by Anna Campbell
As most of you know, we had a very WET Christmas and New Year here in Queensland where I live. By the way, if anyone would like to contribute to the flood appeal, here's the link:
A lot of people have had a very tragic start to 2011. My new year was in complete contrast. I had a lovely opportunity to curl up with the TBR pile and really make some inroads. What fun!
I'm gradually re-reading all the Georgette Heyers. In Australia (is it the same in North America?), if you're a woman of a certain age, reading Georgette is a rite of passage. It's highly likely your older sister or your mother passed the books on to you as a sacred trust when you were a girl. Georgette was also a staple of libraries, especially school libraries in girls' schools - yes, I'm speaking from experience here. Georgette helped brighten a few miserable days at boarding school!
My mother gave me my first Georgette Heyer when I was nine or ten. It was POWDER AND PATCH which is an odd choice - it's fun but I don't think it's her best work. But the next book was one I fell in love with - the classic THESE OLD SHADES featuring the enchanting Leonie (who actually deserves to be called a minx!) and the jaded, compelling, rather nasty Duke of Avon. After that, I was hooked and read everything I could get my hands on.
Fast forward to my late 20s when a friend had collected every GH and lent them to me for a reading binge. Lovely to rediscover how enchanting those books are! A few years after that, I got hold of all her mystery novels which are also fun. They feature the wit and elegance of her Regencies although without the frocks!
Anyway, I'm slowly starting to re-read the Georgette Heyers once more - I'm always shocked at how little detail I remember from the original stories. The blame for this current Heyer craze lies firmly with the Romance Dishes who asked me to review a new edition of DEVIL'S CUB a year ago. Here's the link to the review:
First up over the Christmas break, I read THE GRAND SOPHY, a sparkling romance that had me laughing out loud. Sophy is a really gutsy heroine who knows her own mind and is used to getting her own way. I think would appeal strongly to a reader who hadn't read GH before.
But the book I'm actually reviewing (if I ever get to the end of this long intro - hope you're still with me!) is the story I decided was my favorite back when my friend lent me her complete collection. Which made it extremely odd when I read it a week or so ago and realized just how much of the story I'd forgotten.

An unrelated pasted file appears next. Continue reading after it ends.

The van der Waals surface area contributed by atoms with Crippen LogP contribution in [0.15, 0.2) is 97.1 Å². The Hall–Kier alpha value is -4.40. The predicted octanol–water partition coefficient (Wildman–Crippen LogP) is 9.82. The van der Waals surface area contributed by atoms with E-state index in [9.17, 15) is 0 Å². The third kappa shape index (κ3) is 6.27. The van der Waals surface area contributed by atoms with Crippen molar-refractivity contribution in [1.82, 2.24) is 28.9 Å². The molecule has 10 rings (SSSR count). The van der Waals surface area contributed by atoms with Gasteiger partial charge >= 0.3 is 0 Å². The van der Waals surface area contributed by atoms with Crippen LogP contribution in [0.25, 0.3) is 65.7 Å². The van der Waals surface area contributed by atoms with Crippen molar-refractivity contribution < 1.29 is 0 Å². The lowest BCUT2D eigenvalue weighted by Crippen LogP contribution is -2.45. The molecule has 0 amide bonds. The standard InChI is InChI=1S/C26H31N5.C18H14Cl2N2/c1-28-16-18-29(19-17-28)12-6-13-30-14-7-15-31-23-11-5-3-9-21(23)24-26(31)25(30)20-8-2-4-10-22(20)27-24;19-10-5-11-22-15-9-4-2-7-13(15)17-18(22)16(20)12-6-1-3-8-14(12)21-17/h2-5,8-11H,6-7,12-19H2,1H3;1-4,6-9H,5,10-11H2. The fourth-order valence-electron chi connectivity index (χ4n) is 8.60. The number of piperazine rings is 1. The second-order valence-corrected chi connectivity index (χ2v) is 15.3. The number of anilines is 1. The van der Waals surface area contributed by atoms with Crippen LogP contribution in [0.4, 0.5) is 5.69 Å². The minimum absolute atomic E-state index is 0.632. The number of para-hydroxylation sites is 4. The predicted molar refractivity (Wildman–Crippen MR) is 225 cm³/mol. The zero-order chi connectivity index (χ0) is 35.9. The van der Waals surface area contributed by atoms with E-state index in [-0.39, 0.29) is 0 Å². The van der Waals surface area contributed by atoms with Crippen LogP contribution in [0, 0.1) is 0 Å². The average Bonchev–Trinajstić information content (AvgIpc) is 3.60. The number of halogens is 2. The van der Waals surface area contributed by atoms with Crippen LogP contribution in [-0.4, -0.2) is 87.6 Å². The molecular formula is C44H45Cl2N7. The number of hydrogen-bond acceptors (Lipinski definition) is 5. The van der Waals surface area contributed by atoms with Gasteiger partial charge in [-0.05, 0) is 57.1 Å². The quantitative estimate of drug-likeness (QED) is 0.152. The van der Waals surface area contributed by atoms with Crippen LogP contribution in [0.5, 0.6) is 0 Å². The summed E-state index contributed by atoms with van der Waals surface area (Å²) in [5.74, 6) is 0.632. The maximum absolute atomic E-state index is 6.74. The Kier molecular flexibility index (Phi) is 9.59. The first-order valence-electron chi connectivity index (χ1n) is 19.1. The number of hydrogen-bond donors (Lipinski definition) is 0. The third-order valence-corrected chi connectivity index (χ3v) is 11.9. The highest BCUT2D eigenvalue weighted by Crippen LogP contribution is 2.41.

Something I hadn't mistaken, though, is that Venetia is definitely one of the most romantic of the Heyers. In THE GRAND SOPHY, much of the focus is on the comedy of manners surrounding the outrageous Sophy and her staider cousins. In VENETIA, while of course, you still get that delicious comedy, the attention is much more on the emotional lives of the central characters.
Beautiful Venetia Lanyon has led an isolated life in Yorkshire. Her father was a hermit and now she's left to run the estate in the absence of her elder brother who's off having a good time on the Continent. Her younger brother, bookish and self-centered (VENETIA is replete with self-centered males - the only male who pays attention to anyone's needs but his own is the notorious rake Damerel which is just one of many ironies in the story) and afflicted with a limp, is her only company apart from two unappealing suitors from neighboring estates.
Into this quiet, self-contained world bursts Lord Damerel who owns the estate next door. He's a man with an appalling reputation sparked when he eloped at the age of 22 with a married woman. His wild behavior in the 16 years since has become the scandal of the nation. Venetia, who is spirited and intelligent and bored, immediately falls head over heels for this glamorous wastrel. And of course, the glamorous wastrel falls head over heels for her. Nobody except Venetia is pleased with this state of affairs and the plot revolves around various well-meaning attempts to separate Venetia from the man to whom she's given her heart.
The characterization in this story is exquisite. Venetia is a darling. She may be unworldly but she's smart and brave and knows exactly what she's doing. Damerel is such a sexy hero! And it's wonderful watching this self-indulgent rake lose his heart to an innocent then try in his hamfisted way to protect her from himself. An effort hampered by the fact that the last thing Venetia wants is to be protected from the man she loves!
I was talking to my friend Christine Wells and she pointed out something that struck me as well. How this book is over 50 years old yet seems as fresh and modern as something written yesterday.
If you haven't read VENETIA, grab a copy. You'll love it - and you'll fall in love with the rakish Damerel, I bet! This book is a treat from beginning to end.
Oh, and speaking of treats, if you like to listen to audiobooks, VENETIA is available with the gorgeous Richard Armitage reading. Here's a link to the Amazon page:
Goodness, that's almost too much of a good thing! Be still, my beating heart!
So have you read VENETIA? Do you have a favorite Georgette Heyer? And why do rakes make the most delicious heroes?